Jamey wrote the basic actual riffs and all that stuff, which I like it a lot, obviously, because there’s actually a pretty decent solo in it… Normally, he’ll write parts and come up with stuff and be like, “Okay, this part, you’re going to do a solo from here to here.” It was actually longer than I normally get. I was like, “Oh, keep going? Perfect!” It’s more of a melodic and metal solo. It’s probably the most melodic metal solo that we’ve had on any album. I definitely liked this one a lot. The song, itself, is a lot slower. We don’t need to play a million miles an hour, every song. I think this one is one of my favorite ones on the album, actually.

In what ways does it feel different releasing a new album during the coronavirus pandemic?

I’d say it’s definitely kind of a bum-out, because we can’t go right out and tour on it and play the shows. I don’t even know when we’re going to– supposedly, the next tour is supposed to start in March, but that’s only if people are touring at that time, because we still have no idea if it’s even going to be happening. I’m glad it’s being released, because it’s just been sitting for a year, and I want people to hear the songs, but it kind of sucks that we can’t go out there and play them live for everyone.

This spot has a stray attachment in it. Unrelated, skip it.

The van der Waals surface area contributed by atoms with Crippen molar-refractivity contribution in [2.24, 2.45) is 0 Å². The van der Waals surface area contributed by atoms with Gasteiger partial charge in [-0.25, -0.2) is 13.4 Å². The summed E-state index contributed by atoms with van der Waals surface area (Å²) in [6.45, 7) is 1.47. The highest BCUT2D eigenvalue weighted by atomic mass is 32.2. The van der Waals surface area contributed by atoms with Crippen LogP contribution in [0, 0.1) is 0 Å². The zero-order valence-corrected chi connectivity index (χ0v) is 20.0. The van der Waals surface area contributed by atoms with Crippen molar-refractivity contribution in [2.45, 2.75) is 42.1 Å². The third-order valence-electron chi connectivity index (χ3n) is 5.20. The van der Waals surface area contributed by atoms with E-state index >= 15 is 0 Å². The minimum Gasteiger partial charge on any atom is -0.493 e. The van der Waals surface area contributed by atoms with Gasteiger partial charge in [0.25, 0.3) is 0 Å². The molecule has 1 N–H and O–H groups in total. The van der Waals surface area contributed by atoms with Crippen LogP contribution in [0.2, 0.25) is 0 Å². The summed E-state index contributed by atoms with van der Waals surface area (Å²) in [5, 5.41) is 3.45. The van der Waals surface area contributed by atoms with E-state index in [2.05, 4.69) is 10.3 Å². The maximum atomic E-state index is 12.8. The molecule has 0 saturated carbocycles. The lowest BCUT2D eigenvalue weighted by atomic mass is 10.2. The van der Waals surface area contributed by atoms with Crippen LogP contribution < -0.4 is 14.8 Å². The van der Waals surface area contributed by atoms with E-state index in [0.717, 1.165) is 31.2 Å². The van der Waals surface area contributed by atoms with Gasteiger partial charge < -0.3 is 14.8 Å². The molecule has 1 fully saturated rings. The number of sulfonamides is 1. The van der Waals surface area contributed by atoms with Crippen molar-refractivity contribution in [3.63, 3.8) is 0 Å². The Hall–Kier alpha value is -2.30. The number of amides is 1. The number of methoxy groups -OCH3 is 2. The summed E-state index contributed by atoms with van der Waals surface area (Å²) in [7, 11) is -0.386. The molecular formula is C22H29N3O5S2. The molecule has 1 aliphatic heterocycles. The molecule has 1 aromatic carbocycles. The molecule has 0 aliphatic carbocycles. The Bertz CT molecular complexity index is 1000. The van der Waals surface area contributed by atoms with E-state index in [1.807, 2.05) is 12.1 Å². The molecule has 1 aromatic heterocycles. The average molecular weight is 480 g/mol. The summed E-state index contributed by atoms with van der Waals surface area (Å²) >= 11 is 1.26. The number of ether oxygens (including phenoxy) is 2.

Are you guys going to do a live stream or something like that with the new music?

Anything’s possible, but I think, for us, it’s not the same, because we need the crowd and the energy of the crowd. People want to come to our shows and get their aggressions out and move around. We’re not really the type of band where you just sit in a seat, and they kind of stare at us and watch. The whole show vibe includes the crowd going crazy, too. But, I mean, anything’s possible.

What are your thoughts on when traditional touring might actually return?